When their two sons Ross, 20, and Finn, 16, were diagnosed with Duchenne Muscular Dystrophy (DMD), Michelle and Steve Beaulieu decided their family would remain the adventurous travelers they’ve always been. The family’s journey – from diagnosis to next destination – is a story of determination and what life is like for its two youngest children who rely on life support ventilators.

September 7 is World Duchenne Awareness Day. Please take some time to watch this video and see how this family sustained their love of adventure in the face of this challenging disease.

 

Your Wounds Are Part Of Who You Are

‘Bad things happen to good people.’ It’s a phrase I have heard dozens of times in my life. It’s also a phrase that I hoped would stay clear of my family, my friends, and myself. However, sometimes you can’t stay clear forever. This blog is quite the exact opposite of my last one, a total 360. The reason being, there is no way you could ever measure a happy life without sadness in the picture; happiness would lose its meaning.

Everyone tells you to think positive, and you will have a happier and healthier life. As children, we make lemonade, and are taught to see the glass have full. But, there are moments that can change everything. We learn at a young age to buckle our seatbelts, to wear a helmet, and look both ways before we cross the street. We do our best. But sometimes, it makes no difference. Bad things come… and they come out of nowhere. There is no warning. This past summer, my sister had a terrible accident, a close family friend, and aunt died, and I had an accident at work. It was just one hit after the other. I felt like I was getting the wind knocked out of me, while I was still on the ground struggling to pick myself up from the last hit. Usually when something bad happens that affects me, I shake it off. Pretend it’s not there and pay no attention to it. Would it do any good anyway? But, you do need to heal. You need to feel your feelings, things need to be said and you need to go through the whole process, whatever it may be. To allow yourself to heal, you need to be a victim for a moment. After that, you are what you choose to become.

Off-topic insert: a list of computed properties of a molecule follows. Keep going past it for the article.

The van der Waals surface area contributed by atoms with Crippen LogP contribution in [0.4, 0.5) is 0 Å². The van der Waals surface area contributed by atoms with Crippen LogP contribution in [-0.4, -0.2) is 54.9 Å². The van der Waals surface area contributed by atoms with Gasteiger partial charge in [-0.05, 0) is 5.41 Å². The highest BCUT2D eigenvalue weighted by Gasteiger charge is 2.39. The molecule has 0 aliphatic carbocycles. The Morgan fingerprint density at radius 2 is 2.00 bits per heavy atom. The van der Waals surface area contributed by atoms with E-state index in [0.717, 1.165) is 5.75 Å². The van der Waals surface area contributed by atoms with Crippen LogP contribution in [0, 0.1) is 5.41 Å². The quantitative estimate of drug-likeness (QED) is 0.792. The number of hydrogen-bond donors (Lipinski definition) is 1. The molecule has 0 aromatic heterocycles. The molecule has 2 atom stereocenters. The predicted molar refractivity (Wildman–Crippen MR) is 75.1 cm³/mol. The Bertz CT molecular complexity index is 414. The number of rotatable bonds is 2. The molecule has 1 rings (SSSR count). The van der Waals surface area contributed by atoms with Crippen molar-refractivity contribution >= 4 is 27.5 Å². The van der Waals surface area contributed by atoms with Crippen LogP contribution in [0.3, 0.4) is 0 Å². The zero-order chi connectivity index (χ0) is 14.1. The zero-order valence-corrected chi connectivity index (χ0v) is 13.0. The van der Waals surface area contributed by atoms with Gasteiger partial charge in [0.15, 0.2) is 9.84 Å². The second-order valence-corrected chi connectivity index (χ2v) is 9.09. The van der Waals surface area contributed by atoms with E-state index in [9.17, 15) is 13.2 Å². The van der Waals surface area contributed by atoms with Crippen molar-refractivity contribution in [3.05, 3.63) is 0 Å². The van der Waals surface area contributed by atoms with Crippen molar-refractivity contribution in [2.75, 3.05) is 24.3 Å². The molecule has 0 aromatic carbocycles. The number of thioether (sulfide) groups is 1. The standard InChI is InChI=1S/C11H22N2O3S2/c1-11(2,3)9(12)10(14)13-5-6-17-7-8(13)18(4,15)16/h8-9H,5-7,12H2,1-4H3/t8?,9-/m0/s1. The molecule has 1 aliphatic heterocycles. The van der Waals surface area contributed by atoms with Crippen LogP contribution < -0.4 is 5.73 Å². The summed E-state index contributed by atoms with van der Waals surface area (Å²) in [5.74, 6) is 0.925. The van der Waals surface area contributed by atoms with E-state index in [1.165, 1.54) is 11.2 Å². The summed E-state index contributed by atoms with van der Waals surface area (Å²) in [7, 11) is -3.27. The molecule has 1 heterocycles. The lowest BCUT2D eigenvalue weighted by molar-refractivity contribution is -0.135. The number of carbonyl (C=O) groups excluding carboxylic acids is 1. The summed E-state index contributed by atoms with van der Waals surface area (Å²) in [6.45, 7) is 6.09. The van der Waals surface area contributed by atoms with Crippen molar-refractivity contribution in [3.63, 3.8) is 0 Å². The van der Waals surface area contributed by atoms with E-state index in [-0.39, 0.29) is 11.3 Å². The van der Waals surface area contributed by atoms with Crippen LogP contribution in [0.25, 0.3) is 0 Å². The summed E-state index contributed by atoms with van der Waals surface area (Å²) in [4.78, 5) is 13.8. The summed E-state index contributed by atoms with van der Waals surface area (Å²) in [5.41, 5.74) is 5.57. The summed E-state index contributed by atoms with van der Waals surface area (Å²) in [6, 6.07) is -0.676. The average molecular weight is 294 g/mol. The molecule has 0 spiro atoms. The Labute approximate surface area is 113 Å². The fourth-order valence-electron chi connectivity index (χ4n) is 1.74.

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When Amanda Met Justin

Photo courtesy of Amanda Renneberg

You may have heard about the lucky girl from Sherwood Park, Alberta who was finally able to meet her idol, Justin Timberlake, after months of garnering support on her Facebook page.

Amanda Renneberg – the lucky girl in question – is 27 years old, and is affected by Friedreich’s Ataxia (FA.)

“It’s probably pretty obvious that my life has not completely turned out how I hoped and dreamed it would, but really, who can say their life has traveled this journey exactly how they thought it should? I was diagnosed at 18 with FA. Friedreich’s Ataxia  has drastically changed my life. I choose to deal with things as they come, so future expectations would not hinder me from living a meaningful life. Every person’s future is unknown to them, regardless of FA, so one day at a time is a very important life philosophy to embrace.”